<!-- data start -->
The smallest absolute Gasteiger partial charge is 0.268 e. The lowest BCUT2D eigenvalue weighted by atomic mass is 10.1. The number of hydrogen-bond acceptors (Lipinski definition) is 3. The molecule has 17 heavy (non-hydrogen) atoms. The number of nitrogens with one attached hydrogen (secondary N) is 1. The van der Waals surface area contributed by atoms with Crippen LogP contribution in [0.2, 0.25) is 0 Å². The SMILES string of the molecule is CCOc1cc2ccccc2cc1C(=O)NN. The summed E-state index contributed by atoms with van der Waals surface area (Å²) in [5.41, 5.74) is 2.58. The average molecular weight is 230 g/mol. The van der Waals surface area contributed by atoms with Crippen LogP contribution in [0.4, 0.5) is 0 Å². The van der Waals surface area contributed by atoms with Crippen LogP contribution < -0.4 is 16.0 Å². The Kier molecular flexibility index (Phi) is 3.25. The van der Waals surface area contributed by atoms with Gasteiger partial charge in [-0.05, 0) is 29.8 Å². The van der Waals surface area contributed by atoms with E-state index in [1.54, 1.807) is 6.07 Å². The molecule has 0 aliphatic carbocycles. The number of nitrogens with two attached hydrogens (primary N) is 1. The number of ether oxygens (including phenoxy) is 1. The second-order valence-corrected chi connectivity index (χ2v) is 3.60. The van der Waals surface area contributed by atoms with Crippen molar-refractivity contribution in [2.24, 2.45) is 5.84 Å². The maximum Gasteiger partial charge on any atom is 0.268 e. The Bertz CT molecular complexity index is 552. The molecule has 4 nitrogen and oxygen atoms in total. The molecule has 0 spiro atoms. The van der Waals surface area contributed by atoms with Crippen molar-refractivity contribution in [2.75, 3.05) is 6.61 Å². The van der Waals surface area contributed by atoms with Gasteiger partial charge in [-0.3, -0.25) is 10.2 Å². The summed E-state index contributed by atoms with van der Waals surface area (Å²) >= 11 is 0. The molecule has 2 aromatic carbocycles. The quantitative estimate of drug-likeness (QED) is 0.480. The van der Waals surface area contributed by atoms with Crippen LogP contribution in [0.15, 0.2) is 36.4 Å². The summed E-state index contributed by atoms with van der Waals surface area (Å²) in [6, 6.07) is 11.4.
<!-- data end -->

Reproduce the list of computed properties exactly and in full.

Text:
The smallest absolute Gasteiger partial charge is 0.268 e. The lowest BCUT2D eigenvalue weighted by atomic mass is 10.1. The number of hydrogen-bond acceptors (Lipinski definition) is 3. The molecule has 17 heavy (non-hydrogen) atoms. The number of nitrogens with one attached hydrogen (secondary N) is 1. The van der Waals surface area contributed by atoms with Crippen LogP contribution in [0.2, 0.25) is 0 Å². The SMILES string of the molecule is CCOc1cc2ccccc2cc1C(=O)NN. The summed E-state index contributed by atoms with van der Waals surface area (Å²) in [5.41, 5.74) is 2.58. The average molecular weight is 230 g/mol. The van der Waals surface area contributed by atoms with Crippen LogP contribution in [0.4, 0.5) is 0 Å². The van der Waals surface area contributed by atoms with Crippen LogP contribution < -0.4 is 16.0 Å². The Kier molecular flexibility index (Phi) is 3.25. The van der Waals surface area contributed by atoms with Gasteiger partial charge in [-0.05, 0) is 29.8 Å². The van der Waals surface area contributed by atoms with E-state index in [1.54, 1.807) is 6.07 Å². The molecule has 0 aliphatic carbocycles. The number of nitrogens with two attached hydrogens (primary N) is 1. The number of ether oxygens (including phenoxy) is 1. The second-order valence-corrected chi connectivity index (χ2v) is 3.60. The van der Waals surface area contributed by atoms with Crippen molar-refractivity contribution in [2.24, 2.45) is 5.84 Å². The maximum Gasteiger partial charge on any atom is 0.268 e. The Bertz CT molecular complexity index is 552. The molecule has 4 nitrogen and oxygen atoms in total. The molecule has 0 spiro atoms. The van der Waals surface area contributed by atoms with Crippen molar-refractivity contribution in [2.75, 3.05) is 6.61 Å². The van der Waals surface area contributed by atoms with Gasteiger partial charge in [-0.3, -0.25) is 10.2 Å². The summed E-state index contributed by atoms with van der Waals surface area (Å²) >= 11 is 0. The molecule has 2 aromatic carbocycles. The quantitative estimate of drug-likeness (QED) is 0.480. The van der Waals surface area contributed by atoms with Crippen LogP contribution in [0.15, 0.2) is 36.4 Å². The summed E-state index contributed by atoms with van der Waals surface area (Å²) in [6, 6.07) is 11.4.